interesting characters you will ever meet, are the authors who created
the fascinating worlds we all love to visit.
Dean has made numerous appearances as a guest poet/author at schools,
libraries, poetry events, and teacher/library conferences. She holds
a master's degree in communicative disorders, and has spent over a
decade working in the public schools as a
Her first novel, Comfort,was nominated as a Best Book for Young
Adults, was named the Best YA Novel of 2002 by the Texas Institute of
Letters, and was on the TAYSHAS (Texas Library Association) reading
Take Me There is a YALSA Quick Pick for Reluctant Readers.
Her paranormal verse novel,
Forget Me Not, was published by Simon Pulse in October of 2012.
She conducts teacher trainings on inspiring reluctant writers
including "The Secret Language of Stories" and "Random Act of Haiku."
Starr Rose spent her childhood in the deserts of Saudi Arabia and New
Mexico, camping at the Red Sea in one and eating red chile in the other.
She's taught English and social studies to upper elementary and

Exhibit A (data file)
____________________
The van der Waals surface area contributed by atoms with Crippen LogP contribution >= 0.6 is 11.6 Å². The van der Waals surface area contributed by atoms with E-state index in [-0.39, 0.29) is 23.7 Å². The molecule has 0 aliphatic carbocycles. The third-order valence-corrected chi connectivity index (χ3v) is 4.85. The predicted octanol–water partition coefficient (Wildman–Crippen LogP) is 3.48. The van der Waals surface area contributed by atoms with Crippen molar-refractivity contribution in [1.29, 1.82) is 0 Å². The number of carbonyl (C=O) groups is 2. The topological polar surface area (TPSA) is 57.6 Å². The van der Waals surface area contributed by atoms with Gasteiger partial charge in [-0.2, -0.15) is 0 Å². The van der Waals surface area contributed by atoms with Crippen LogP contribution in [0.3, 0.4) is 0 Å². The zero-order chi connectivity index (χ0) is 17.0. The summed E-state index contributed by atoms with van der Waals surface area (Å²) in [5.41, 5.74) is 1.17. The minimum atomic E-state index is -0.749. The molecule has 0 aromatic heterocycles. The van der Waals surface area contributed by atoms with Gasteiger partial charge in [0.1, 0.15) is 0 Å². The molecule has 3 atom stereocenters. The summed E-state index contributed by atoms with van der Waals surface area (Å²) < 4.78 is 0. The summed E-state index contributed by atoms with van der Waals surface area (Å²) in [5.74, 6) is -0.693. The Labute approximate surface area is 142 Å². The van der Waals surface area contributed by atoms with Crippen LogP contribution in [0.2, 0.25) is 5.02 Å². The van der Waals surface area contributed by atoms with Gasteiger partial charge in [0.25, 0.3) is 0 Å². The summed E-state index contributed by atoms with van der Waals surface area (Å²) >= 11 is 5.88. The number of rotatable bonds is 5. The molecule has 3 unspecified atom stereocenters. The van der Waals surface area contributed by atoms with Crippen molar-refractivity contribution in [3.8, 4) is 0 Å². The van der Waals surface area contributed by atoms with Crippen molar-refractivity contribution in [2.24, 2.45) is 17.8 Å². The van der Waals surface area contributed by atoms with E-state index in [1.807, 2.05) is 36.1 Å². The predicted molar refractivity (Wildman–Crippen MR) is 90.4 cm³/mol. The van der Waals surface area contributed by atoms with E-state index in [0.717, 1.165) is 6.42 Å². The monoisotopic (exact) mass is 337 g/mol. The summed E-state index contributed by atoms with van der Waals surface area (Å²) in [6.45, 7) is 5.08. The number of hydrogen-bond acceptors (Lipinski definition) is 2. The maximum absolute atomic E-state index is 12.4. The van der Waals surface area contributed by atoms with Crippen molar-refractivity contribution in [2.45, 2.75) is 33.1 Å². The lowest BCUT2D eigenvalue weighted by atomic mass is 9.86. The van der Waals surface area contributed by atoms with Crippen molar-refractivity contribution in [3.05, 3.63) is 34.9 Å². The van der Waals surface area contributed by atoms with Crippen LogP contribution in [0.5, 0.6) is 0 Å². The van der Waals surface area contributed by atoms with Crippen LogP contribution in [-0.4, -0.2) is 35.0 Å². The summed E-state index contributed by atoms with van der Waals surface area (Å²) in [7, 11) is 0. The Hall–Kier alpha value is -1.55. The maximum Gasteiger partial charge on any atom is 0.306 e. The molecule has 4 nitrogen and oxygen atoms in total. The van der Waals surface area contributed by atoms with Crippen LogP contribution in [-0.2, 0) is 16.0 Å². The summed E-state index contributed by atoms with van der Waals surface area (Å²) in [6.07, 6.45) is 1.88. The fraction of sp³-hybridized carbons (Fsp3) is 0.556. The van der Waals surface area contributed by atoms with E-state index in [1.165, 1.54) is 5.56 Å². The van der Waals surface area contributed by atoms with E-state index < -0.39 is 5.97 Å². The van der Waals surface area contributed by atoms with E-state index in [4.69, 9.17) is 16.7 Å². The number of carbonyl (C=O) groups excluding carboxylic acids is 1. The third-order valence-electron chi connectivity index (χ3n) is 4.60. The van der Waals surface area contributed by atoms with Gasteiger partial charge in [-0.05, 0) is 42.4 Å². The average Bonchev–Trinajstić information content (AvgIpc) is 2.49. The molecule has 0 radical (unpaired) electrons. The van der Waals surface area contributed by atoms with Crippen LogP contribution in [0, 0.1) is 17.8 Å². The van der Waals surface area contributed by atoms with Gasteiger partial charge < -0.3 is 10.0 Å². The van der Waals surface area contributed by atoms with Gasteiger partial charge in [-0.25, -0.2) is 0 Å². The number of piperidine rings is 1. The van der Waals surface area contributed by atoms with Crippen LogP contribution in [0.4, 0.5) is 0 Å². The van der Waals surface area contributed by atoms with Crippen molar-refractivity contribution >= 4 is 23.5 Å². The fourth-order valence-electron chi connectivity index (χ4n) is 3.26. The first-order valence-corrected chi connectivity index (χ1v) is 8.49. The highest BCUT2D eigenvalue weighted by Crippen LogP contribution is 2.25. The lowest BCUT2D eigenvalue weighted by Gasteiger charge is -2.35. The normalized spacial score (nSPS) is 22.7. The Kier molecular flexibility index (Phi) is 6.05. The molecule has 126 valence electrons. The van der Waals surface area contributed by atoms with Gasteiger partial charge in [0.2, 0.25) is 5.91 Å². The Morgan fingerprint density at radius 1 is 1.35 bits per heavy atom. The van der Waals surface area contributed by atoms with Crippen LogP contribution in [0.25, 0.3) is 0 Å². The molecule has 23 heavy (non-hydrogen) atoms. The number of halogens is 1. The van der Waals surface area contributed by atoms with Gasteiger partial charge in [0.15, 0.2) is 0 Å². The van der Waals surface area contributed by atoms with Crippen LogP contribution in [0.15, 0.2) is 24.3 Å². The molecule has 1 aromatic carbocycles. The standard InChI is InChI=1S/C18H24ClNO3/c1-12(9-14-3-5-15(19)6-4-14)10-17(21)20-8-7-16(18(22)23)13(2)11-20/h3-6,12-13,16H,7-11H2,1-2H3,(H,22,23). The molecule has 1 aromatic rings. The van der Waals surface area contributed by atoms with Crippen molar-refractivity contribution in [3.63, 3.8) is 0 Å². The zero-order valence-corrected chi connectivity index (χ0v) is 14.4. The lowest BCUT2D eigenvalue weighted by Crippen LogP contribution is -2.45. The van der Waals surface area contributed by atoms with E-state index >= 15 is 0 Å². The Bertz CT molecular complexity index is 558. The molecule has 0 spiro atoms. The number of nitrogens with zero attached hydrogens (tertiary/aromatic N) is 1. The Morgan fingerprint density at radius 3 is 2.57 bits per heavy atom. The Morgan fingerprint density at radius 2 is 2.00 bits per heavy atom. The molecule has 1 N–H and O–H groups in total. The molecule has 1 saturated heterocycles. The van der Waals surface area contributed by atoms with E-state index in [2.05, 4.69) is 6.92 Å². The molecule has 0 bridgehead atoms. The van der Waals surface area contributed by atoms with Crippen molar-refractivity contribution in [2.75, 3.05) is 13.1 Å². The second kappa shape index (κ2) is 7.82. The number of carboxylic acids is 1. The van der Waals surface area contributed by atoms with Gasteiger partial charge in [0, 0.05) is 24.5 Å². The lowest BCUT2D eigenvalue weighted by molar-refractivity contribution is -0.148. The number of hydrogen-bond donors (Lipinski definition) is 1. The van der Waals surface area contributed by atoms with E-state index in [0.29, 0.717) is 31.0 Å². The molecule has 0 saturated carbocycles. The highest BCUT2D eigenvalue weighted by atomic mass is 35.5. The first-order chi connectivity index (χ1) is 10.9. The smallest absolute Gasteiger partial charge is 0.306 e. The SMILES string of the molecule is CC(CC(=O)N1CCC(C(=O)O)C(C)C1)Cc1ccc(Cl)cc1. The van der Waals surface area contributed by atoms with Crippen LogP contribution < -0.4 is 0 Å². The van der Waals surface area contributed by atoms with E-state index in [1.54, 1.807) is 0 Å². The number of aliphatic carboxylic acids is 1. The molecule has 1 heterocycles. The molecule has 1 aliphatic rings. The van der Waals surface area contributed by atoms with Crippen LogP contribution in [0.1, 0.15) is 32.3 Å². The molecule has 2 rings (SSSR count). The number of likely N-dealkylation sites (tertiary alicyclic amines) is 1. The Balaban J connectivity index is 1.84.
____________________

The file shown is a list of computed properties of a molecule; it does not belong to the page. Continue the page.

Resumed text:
middle-school students in New Mexico, Florida, Virginia, and Louisiana.
Back in NewMexico, Caroline now writes middle-grade novels and picture
books full time.
To find teacher's guides, writing activities, and information about author visits, go to my website.
Kimberley Griffiths Little has won the Southwest Book Award, The
Whitney Award for Best Youth Novel of 2010, and the author of the highly
acclaimed, The Healing Spell and
Circle of Secrets published by Scholastic Press. Look for her books at the Scholastic Book Fairs
lives on a dirt road in a small town by the Rio Grande with her
husband, a robotics engineer and their three sons. Kimberley is a
favorite speaker at schools around the country, presenting
"The Creative Diary", a highly successful writing workshop and has been a speaker at many conferences.